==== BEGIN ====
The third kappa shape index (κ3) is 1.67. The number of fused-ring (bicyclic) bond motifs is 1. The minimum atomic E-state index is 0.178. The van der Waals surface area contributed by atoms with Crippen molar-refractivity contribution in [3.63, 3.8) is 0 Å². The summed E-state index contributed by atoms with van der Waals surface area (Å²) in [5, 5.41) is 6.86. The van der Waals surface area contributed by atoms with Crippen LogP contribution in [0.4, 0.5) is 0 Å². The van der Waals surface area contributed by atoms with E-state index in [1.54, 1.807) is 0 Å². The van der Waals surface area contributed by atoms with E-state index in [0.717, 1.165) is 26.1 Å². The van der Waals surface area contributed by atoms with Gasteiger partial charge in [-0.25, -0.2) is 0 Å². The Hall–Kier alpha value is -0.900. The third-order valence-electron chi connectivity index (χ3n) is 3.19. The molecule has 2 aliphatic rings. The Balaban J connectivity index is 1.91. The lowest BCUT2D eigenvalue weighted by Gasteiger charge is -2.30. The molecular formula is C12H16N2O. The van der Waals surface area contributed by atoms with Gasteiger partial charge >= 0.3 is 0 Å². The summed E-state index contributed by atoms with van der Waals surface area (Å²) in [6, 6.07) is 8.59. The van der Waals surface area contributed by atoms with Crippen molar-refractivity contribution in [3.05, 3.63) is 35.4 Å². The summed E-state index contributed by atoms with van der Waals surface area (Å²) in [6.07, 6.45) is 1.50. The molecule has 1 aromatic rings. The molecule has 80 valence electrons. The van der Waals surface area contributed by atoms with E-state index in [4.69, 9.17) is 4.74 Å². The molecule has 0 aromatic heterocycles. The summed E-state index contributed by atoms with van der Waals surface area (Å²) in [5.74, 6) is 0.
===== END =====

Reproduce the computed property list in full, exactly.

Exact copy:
The third kappa shape index (κ3) is 1.67. The number of fused-ring (bicyclic) bond motifs is 1. The minimum atomic E-state index is 0.178. The van der Waals surface area contributed by atoms with Crippen molar-refractivity contribution in [3.63, 3.8) is 0 Å². The summed E-state index contributed by atoms with van der Waals surface area (Å²) in [5, 5.41) is 6.86. The van der Waals surface area contributed by atoms with Crippen LogP contribution in [0.4, 0.5) is 0 Å². The van der Waals surface area contributed by atoms with E-state index in [1.54, 1.807) is 0 Å². The van der Waals surface area contributed by atoms with E-state index in [0.717, 1.165) is 26.1 Å². The van der Waals surface area contributed by atoms with Gasteiger partial charge in [-0.25, -0.2) is 0 Å². The Hall–Kier alpha value is -0.900. The third-order valence-electron chi connectivity index (χ3n) is 3.19. The molecule has 2 aliphatic rings. The Balaban J connectivity index is 1.91. The lowest BCUT2D eigenvalue weighted by Gasteiger charge is -2.30. The molecular formula is C12H16N2O. The van der Waals surface area contributed by atoms with Gasteiger partial charge >= 0.3 is 0 Å². The summed E-state index contributed by atoms with van der Waals surface area (Å²) in [6, 6.07) is 8.59. The van der Waals surface area contributed by atoms with Crippen molar-refractivity contribution in [3.05, 3.63) is 35.4 Å². The summed E-state index contributed by atoms with van der Waals surface area (Å²) in [6.07, 6.45) is 1.50. The molecule has 1 aromatic rings. The molecule has 80 valence electrons. The van der Waals surface area contributed by atoms with E-state index in [4.69, 9.17) is 4.74 Å². The molecule has 0 aromatic heterocycles. The summed E-state index contributed by atoms with van der Waals surface area (Å²) in [5.74, 6) is 0.